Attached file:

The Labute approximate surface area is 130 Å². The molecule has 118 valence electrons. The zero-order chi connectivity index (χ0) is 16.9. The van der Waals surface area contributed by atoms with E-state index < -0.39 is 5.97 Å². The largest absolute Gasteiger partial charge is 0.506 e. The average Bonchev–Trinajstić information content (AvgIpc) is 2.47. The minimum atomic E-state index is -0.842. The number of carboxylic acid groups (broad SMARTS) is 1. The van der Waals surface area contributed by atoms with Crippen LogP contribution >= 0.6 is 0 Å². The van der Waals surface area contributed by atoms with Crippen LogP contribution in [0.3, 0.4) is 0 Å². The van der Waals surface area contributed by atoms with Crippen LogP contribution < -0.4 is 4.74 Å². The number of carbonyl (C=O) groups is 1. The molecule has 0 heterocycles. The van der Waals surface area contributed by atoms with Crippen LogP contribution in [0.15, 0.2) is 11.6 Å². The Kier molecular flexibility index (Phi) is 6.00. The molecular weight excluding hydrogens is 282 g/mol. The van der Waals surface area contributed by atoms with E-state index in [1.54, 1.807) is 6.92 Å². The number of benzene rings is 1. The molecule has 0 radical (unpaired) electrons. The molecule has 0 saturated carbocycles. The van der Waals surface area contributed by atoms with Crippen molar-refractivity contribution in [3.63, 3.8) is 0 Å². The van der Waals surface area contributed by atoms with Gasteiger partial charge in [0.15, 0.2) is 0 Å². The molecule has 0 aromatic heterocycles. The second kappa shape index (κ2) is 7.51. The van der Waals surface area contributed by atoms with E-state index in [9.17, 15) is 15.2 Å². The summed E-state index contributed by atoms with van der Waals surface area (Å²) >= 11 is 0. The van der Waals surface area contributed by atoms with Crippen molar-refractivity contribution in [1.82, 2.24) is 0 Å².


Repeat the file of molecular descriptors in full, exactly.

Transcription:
The Labute approximate surface area is 130 Å². The molecule has 118 valence electrons. The zero-order chi connectivity index (χ0) is 16.9. The van der Waals surface area contributed by atoms with E-state index < -0.39 is 5.97 Å². The largest absolute Gasteiger partial charge is 0.506 e. The average Bonchev–Trinajstić information content (AvgIpc) is 2.47. The minimum atomic E-state index is -0.842. The number of carboxylic acid groups (broad SMARTS) is 1. The van der Waals surface area contributed by atoms with Crippen LogP contribution >= 0.6 is 0 Å². The van der Waals surface area contributed by atoms with Crippen LogP contribution in [0.3, 0.4) is 0 Å². The van der Waals surface area contributed by atoms with Crippen LogP contribution < -0.4 is 4.74 Å². The number of carbonyl (C=O) groups is 1. The molecule has 0 heterocycles. The van der Waals surface area contributed by atoms with Crippen LogP contribution in [0.15, 0.2) is 11.6 Å². The Kier molecular flexibility index (Phi) is 6.00. The molecular weight excluding hydrogens is 282 g/mol. The van der Waals surface area contributed by atoms with E-state index in [1.54, 1.807) is 6.92 Å². The number of benzene rings is 1. The molecule has 0 radical (unpaired) electrons. The molecule has 0 saturated carbocycles. The van der Waals surface area contributed by atoms with Crippen molar-refractivity contribution in [3.63, 3.8) is 0 Å². The van der Waals surface area contributed by atoms with Gasteiger partial charge in [0.15, 0.2) is 0 Å². The molecule has 0 aromatic heterocycles. The second kappa shape index (κ2) is 7.51. The van der Waals surface area contributed by atoms with E-state index in [9.17, 15) is 15.2 Å². The summed E-state index contributed by atoms with van der Waals surface area (Å²) >= 11 is 0. The van der Waals surface area contributed by atoms with Crippen molar-refractivity contribution in [1.82, 2.24) is 0 Å².